Inside System Storage -- by Tony Pearson

Tony Pearson Tony Pearson is a Master Inventor and Senior IT Specialist for the IBM System Storage product line at the IBM Executive Briefing Center in Tucson Arizona, and featured contributor to IBM's developerWorks. In 2011, Tony celebrated his 25th year anniversary with IBM Storage on the same day as the IBM's Centennial. He is author of the Inside System Storage series of books. This blog is for the open exchange of ideas relating to storage and storage networking hardware, software and services. You can also follow him on Twitter @az990tony.
(Short URL for this blog: ibm.co/Pearson )
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Comments (3)

1 Storage commented Permalink

Nice blog explaining the facts about XIV. I like the video. thx Raj

2 storagegorilla commented Permalink

Tony <div>&nbsp;</div> Excellent article - your piece on the union list confirms what we've suspected but never had confirmed (seriously is there any mention of "union list" anywhere outside this blog? Secretive lot, IBMers). <div>&nbsp;</div> A couple of questions though - what form is the union list generated? Where would it be stored? And who has access to it - technician access only? <div>&nbsp;</div> Thanks <br /> SG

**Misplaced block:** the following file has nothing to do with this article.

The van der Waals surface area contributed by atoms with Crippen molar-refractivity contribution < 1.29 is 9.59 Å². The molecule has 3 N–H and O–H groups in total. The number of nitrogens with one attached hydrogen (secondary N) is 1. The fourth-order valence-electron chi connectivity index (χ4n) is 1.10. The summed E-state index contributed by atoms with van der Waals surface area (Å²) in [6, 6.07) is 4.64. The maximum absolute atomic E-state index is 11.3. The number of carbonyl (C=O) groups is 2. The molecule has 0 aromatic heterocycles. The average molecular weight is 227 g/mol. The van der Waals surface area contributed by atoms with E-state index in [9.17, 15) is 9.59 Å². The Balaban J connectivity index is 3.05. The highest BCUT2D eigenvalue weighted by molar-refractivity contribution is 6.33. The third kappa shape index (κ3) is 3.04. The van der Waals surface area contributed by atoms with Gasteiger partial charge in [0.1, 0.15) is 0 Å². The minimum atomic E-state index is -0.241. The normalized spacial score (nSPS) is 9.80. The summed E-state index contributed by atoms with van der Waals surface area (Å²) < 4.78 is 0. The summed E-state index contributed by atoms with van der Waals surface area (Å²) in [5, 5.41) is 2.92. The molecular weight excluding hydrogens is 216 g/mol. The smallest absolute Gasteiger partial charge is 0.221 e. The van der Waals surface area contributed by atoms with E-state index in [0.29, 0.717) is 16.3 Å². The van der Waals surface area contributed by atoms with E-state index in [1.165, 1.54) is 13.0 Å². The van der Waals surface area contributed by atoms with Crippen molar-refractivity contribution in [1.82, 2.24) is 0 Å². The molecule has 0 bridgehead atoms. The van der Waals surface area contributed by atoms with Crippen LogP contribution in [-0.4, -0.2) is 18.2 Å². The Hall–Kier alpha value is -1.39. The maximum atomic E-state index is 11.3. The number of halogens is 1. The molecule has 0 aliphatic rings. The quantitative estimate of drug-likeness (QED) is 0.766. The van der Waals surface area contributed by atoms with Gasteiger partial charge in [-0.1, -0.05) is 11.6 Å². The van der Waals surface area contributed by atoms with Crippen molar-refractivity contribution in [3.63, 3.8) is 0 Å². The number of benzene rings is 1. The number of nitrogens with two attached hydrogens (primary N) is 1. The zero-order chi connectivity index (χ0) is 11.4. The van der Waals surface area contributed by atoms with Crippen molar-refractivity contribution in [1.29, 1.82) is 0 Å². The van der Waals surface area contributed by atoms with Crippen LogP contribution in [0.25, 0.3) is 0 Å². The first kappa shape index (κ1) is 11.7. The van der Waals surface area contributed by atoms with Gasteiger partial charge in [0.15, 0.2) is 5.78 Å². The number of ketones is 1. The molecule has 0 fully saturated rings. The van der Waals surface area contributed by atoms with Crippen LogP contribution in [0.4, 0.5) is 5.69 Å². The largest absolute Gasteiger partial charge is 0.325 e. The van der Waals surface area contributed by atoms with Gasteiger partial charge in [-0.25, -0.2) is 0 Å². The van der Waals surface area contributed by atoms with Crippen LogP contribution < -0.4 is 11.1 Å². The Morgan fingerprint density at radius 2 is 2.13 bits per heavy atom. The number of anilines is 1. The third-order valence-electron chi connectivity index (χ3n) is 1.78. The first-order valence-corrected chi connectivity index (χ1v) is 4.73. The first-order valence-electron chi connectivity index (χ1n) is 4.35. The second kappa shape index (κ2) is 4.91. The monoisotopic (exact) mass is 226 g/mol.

3 TonyPearson commented Permalink

SG, <br /> The Union List is a list of LUN names and logical block addresses (LBAs) stored in both cache and the setaside metadata reserved space on the XIV. Here is a sample: <div>&nbsp;</div> volume_name:DDF_VOL_01 LBA:1869824 <br /> volume_name:DDF_VOL_01 LBA:4497408 <br /> volume_name:DDF_VOL_01 LBA:13035520 <br /> volume_name:DDF_VOL_01 LBA:19601408 <br /> volume_name:DDF_VOL_01 LBA:20176896 <br /> volume_name:DDF_VOL_01 LBA:24793088 <div>&nbsp;</div> Anyone with storage admin privileges can generate the list from a Windows or Linux server, PC or workstation that has IP network access to the XIV involved. It is not limited to technicians only. <div>&nbsp;</div> -- Tony <br />

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